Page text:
Amendments to the Spanish Consumer Law
Published on 22nd Jun 2021
On 1 January 2022 the amendments to the Spanish Consumer Law will enter into force. Such amendments are introduced by Royal Decree-Law 7/2021 on the transposition of various Directives of the European Union, among which are Directive (EU) 2019/770 of the European Parliament and of the Council of 20 May 2019 on certain aspects concerning contracts for the supply of digital content and digital services, and Directive (EU) 2019/771 of the European Parliament and of the Council of 20 May 2019 on certain aspects concerning the sale of goods (the "Directives").
Achieving a digital single market and reinforcing legal certainty for consumers are among the main goals of the Directives. Below you will find the most important changes introduced into the Spanish legal system as a result of their transposition.
Scope of Application
The scope of application of the the Spanish Consumer Law (the "TRLGDCU") will be extended to all those contracts for the supply of digital content or digital services in which consumers provide or undertake to provide their personal data.
For this purpose, the TRLGDCU will apply where digital content or digital services are not supplied in exchange of a price but in exchange of personal data, except where the personal data provided by the consumer are exclusively processed by the trader for the purposes of supplying the digital content or digital service.
Conformity will be assessed based on the fulfilment of both objective and subjective requirements, including installation and durability. In the event of lack of conformity of the goods and services with the contract, the consumer is entitled to have the lack of conformity remedied by repair or replacement. Repair or replacement must be free of charge (including shipping or transportation) and shall take place within a reasonable time and without significant inconvenience for the consumer.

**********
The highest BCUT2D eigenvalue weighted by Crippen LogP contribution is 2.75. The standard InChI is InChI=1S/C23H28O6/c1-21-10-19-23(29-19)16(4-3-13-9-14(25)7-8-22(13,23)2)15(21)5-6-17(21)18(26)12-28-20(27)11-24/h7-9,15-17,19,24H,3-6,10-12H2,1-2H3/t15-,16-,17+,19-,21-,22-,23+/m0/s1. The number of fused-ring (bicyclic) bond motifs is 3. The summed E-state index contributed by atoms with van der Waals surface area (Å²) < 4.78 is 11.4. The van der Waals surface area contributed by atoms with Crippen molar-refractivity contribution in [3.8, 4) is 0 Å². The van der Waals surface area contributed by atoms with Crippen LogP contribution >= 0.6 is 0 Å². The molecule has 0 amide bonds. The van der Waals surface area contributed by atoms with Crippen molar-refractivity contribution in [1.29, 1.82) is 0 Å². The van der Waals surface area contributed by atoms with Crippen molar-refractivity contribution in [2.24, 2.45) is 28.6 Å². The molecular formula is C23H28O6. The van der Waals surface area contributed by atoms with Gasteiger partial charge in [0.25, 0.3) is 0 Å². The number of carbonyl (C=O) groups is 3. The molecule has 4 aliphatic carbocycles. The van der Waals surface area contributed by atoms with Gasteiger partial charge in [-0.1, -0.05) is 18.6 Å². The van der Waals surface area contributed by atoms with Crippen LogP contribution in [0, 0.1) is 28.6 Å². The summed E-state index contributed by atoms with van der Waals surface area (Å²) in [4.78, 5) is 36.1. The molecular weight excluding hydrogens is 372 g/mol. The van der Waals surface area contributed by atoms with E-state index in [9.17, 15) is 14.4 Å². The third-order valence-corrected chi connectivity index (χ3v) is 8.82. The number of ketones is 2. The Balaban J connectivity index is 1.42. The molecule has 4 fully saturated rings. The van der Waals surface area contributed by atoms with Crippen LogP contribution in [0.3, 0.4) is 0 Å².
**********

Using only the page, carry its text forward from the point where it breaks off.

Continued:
In addition, if the goods cannot be repaired or replaced or those remedies are impossible or disproportionate, the consumer will be entitled to have the price reduced or the contract rescinded.
In order to ensure a higher level of protection for consumers, the legal warranty period is extended from 2 to 3 years from the delivery date. Likewise, the presumption of lack of conformity increases from 6 months to 2 years, being the burden of proof on the seller.
Thus, the seller will be liable to the consumer for any lack of conformity that becomes apparent within a period of three years after supply, and any lack of conformity which becomes apparent within two years as from delivery of the goods or services will be presumed to have existed at the time of delivery, unless proved otherwise by the seller.
As one of the main goals of the Directives is to enhance longer durability of goods and, therefore, achieve more sustainable consumption patterns, the minimum period for which the seller is obliged to ensure the availability of spare parts and an adequate technical service will be extended from 5 to 10 years from the date on which the goods are no longer manufactured.
The transposed Directives represent a necessary evolution of consumer regulations in aspects related to the sale of goods and, especially, contracts for the supply of digital content and digital services. These kind of contracts have gained great importance in recent years, especially contracts for the supply of digital content and digital services. One indicator of this process is the exponential increase in e-commerce and the significant evolution in the forms of contracting experienced last year.